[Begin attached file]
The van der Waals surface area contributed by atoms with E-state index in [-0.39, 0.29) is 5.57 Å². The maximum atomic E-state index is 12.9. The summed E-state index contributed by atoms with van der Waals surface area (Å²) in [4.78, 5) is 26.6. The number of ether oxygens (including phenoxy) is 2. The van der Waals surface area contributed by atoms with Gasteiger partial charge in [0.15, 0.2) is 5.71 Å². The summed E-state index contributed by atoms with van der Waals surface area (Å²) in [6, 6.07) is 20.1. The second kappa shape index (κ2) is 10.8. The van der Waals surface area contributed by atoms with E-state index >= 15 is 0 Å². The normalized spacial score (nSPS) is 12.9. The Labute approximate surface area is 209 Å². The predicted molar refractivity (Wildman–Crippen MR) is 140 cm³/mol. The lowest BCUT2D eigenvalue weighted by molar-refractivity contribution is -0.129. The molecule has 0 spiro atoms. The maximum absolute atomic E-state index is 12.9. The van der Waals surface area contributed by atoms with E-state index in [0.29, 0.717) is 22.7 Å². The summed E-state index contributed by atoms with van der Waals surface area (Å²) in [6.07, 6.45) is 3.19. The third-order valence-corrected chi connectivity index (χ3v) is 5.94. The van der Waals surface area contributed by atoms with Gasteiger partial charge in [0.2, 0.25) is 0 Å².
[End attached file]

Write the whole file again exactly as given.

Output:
The van der Waals surface area contributed by atoms with E-state index in [-0.39, 0.29) is 5.57 Å². The maximum atomic E-state index is 12.9. The summed E-state index contributed by atoms with van der Waals surface area (Å²) in [4.78, 5) is 26.6. The number of ether oxygens (including phenoxy) is 2. The van der Waals surface area contributed by atoms with Gasteiger partial charge in [0.15, 0.2) is 5.71 Å². The summed E-state index contributed by atoms with van der Waals surface area (Å²) in [6, 6.07) is 20.1. The second kappa shape index (κ2) is 10.8. The van der Waals surface area contributed by atoms with E-state index >= 15 is 0 Å². The normalized spacial score (nSPS) is 12.9. The Labute approximate surface area is 209 Å². The predicted molar refractivity (Wildman–Crippen MR) is 140 cm³/mol. The lowest BCUT2D eigenvalue weighted by molar-refractivity contribution is -0.129. The molecule has 0 spiro atoms. The maximum absolute atomic E-state index is 12.9. The van der Waals surface area contributed by atoms with E-state index in [0.29, 0.717) is 22.7 Å². The summed E-state index contributed by atoms with van der Waals surface area (Å²) in [6.07, 6.45) is 3.19. The third-order valence-corrected chi connectivity index (χ3v) is 5.94. The van der Waals surface area contributed by atoms with Gasteiger partial charge in [0.2, 0.25) is 0 Å².